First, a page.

by Hazel Stark
In an effort to synthesize some of the latest research about outdoor education, MOS Co-Founder Hazel Stark recently published an article through the Matador Network to share the many benefits of outdoor education with a broader audience. Check out the article here to learn about why learning outdoors is so important, how it solves many of our current problems, and what exactly it is! Here are some excerpts:
“Children are spending an average of over 40 hours per week on screens, not including the time they spend on computers when they’re at school. Schools are also noticing decreasing attention spans (humans now have shorter attention spans than goldfish), a notable increase in a range of mental and physical health problems, and parents with an increased sense of fear for the safety of their children. Meanwhile, school teachers are struggling with increased demands on having their students meet a variety of learning standards and are often trying to gain more classroom time by minimizing recess-time.”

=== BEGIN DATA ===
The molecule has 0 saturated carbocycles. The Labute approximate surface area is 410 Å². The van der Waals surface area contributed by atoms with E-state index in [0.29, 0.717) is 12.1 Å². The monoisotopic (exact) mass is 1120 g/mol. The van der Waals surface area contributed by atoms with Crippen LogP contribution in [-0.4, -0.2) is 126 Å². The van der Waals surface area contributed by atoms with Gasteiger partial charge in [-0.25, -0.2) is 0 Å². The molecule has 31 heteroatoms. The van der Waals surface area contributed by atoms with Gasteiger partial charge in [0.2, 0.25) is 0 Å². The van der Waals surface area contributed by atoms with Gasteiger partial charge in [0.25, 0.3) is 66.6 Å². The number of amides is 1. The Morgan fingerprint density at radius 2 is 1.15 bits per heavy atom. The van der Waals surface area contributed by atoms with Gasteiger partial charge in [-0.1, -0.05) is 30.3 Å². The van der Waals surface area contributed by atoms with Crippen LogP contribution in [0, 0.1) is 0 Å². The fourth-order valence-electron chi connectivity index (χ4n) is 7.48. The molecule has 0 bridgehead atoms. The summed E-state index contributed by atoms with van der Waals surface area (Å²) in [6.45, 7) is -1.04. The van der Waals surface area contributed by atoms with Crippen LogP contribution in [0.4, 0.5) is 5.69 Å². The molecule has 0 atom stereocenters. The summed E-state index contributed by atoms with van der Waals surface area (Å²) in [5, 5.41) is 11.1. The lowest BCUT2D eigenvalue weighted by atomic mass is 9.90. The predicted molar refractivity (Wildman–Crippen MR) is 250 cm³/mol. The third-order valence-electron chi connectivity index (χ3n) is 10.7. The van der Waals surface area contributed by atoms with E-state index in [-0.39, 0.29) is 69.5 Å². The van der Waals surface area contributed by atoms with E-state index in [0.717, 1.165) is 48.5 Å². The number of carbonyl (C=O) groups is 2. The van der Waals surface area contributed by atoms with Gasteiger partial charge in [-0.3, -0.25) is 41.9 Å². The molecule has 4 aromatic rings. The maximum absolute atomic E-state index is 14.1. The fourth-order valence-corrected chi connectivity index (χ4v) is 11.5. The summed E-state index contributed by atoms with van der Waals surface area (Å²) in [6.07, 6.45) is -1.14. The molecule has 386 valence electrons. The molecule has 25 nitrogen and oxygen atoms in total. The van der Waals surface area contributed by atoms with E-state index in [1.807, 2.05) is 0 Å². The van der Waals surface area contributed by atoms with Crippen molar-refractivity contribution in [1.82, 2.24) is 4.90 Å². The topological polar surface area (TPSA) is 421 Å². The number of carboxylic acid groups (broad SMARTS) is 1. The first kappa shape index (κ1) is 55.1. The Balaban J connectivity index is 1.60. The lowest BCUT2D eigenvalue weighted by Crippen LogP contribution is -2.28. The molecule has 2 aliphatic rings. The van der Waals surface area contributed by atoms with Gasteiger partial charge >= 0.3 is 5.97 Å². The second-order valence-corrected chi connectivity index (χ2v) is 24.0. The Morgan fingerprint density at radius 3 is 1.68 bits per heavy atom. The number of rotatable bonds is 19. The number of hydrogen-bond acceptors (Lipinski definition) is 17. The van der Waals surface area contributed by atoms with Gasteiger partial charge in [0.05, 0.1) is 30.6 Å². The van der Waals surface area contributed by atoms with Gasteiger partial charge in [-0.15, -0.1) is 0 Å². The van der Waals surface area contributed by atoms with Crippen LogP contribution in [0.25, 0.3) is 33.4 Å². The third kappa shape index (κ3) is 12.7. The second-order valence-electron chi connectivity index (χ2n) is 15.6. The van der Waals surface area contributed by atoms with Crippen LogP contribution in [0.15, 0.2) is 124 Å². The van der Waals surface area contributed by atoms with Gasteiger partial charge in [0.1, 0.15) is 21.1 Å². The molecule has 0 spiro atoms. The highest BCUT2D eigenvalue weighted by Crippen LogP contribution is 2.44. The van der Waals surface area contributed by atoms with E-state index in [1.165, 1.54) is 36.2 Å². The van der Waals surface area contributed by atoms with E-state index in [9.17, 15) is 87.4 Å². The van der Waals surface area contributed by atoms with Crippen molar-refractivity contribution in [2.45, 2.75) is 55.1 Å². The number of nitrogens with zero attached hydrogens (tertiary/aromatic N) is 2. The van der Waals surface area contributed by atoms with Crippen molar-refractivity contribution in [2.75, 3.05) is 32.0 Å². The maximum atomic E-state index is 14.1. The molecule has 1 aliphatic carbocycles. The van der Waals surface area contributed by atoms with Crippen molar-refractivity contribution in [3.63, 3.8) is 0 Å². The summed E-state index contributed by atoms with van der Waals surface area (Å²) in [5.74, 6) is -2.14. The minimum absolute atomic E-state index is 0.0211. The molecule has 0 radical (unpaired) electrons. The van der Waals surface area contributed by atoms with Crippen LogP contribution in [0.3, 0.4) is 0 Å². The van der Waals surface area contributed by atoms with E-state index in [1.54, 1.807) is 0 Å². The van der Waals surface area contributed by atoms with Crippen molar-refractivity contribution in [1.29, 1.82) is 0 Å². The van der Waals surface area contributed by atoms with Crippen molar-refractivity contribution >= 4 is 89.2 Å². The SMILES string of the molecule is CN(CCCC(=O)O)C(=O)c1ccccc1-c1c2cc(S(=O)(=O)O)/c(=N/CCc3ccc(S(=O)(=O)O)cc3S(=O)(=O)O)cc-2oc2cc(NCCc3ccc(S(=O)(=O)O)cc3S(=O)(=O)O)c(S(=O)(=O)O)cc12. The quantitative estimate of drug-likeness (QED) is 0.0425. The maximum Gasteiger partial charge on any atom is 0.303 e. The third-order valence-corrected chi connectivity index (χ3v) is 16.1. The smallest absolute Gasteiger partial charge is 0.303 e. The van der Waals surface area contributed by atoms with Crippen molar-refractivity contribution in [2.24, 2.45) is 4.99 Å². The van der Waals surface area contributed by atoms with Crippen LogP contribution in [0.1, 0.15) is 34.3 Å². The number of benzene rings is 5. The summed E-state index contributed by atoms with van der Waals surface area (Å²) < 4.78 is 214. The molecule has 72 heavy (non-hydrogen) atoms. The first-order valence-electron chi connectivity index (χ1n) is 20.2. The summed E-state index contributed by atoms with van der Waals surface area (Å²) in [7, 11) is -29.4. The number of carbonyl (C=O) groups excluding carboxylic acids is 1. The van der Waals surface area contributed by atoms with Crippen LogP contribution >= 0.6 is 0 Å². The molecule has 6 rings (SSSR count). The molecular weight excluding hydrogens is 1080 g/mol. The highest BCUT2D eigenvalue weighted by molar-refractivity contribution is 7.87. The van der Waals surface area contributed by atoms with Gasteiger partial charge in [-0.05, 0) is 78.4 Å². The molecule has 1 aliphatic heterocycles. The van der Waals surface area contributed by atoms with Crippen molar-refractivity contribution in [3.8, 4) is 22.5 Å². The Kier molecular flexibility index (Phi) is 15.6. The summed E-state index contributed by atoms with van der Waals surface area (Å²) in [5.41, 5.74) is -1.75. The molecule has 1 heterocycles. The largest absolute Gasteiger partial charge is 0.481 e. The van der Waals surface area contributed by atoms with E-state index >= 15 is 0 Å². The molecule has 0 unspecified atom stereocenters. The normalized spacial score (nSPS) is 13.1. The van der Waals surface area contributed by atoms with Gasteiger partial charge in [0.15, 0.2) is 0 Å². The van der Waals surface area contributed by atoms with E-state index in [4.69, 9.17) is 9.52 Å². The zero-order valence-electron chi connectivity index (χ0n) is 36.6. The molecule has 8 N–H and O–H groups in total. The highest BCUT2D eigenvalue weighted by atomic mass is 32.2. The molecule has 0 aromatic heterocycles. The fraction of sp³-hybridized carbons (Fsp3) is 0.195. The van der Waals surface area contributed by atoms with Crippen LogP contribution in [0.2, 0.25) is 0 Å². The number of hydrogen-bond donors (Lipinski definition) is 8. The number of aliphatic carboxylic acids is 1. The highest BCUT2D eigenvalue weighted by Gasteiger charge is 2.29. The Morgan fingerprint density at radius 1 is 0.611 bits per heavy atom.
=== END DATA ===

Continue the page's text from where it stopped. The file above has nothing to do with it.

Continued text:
“In a 6th-grade outdoor geology class I used to teach, I brought my students to an area full of big rocks and told them to explore — by climbing, tunneling, and crawling—in an effort to answer one question: how did these rocks get here? Students naturally tested their limits on the slippery rocks, helping one another through tight squeezes and pulling each other to high places. They not only developed grit and self-esteem by challenging themselves, but also communicated with each other face-to-face and hand-to-hand, developing direct interpersonal skills. Considering such a broad question during their explorations also encouraged critical thinking and problem-solving in a real-world setting, which is correlated with higher test scores, academic achievement, and memory retention.
In younger children, regular outdoor learning experiences help them develop fine motor skills, enhance creativity, and develop the capacity for empathy — critical skills acquired during early childhood and correlated with becoming responsible adults. Outdoor education takes a slightly less structured approach for these younger children, free play being especially important for brain development, but playing with sticks, making fairy houses, matching natural objects to colorful paint chips, and making leaf rubbings all enhance their imaginations and engagement in the world around them.”